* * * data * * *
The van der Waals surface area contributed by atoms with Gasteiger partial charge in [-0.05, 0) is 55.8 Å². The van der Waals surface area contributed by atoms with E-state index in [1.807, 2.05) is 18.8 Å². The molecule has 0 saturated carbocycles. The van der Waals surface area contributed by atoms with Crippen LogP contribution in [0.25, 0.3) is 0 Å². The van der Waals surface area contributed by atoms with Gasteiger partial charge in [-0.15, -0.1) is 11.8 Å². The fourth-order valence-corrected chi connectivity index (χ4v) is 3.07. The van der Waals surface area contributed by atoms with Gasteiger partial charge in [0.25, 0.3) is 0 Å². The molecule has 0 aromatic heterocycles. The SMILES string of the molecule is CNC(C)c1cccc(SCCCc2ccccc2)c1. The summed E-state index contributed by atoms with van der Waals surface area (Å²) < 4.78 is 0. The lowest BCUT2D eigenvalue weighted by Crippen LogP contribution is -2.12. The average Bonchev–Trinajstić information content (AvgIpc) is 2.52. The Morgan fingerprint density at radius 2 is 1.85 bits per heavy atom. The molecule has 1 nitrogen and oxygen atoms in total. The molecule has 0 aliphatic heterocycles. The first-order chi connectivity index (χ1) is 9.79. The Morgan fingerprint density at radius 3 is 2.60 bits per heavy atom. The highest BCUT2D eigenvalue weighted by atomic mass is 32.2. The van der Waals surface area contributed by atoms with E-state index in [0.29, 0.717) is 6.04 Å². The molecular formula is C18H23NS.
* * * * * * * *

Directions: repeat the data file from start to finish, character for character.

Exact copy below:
The van der Waals surface area contributed by atoms with Gasteiger partial charge in [-0.05, 0) is 55.8 Å². The van der Waals surface area contributed by atoms with E-state index in [1.807, 2.05) is 18.8 Å². The molecule has 0 saturated carbocycles. The van der Waals surface area contributed by atoms with Crippen LogP contribution in [0.25, 0.3) is 0 Å². The van der Waals surface area contributed by atoms with Gasteiger partial charge in [-0.15, -0.1) is 11.8 Å². The fourth-order valence-corrected chi connectivity index (χ4v) is 3.07. The van der Waals surface area contributed by atoms with Gasteiger partial charge in [0.25, 0.3) is 0 Å². The molecule has 0 aromatic heterocycles. The SMILES string of the molecule is CNC(C)c1cccc(SCCCc2ccccc2)c1. The summed E-state index contributed by atoms with van der Waals surface area (Å²) < 4.78 is 0. The lowest BCUT2D eigenvalue weighted by Crippen LogP contribution is -2.12. The average Bonchev–Trinajstić information content (AvgIpc) is 2.52. The Morgan fingerprint density at radius 2 is 1.85 bits per heavy atom. The molecule has 1 nitrogen and oxygen atoms in total. The molecule has 0 aliphatic heterocycles. The first-order chi connectivity index (χ1) is 9.79. The Morgan fingerprint density at radius 3 is 2.60 bits per heavy atom. The highest BCUT2D eigenvalue weighted by atomic mass is 32.2. The van der Waals surface area contributed by atoms with E-state index in [0.29, 0.717) is 6.04 Å². The molecular formula is C18H23NS.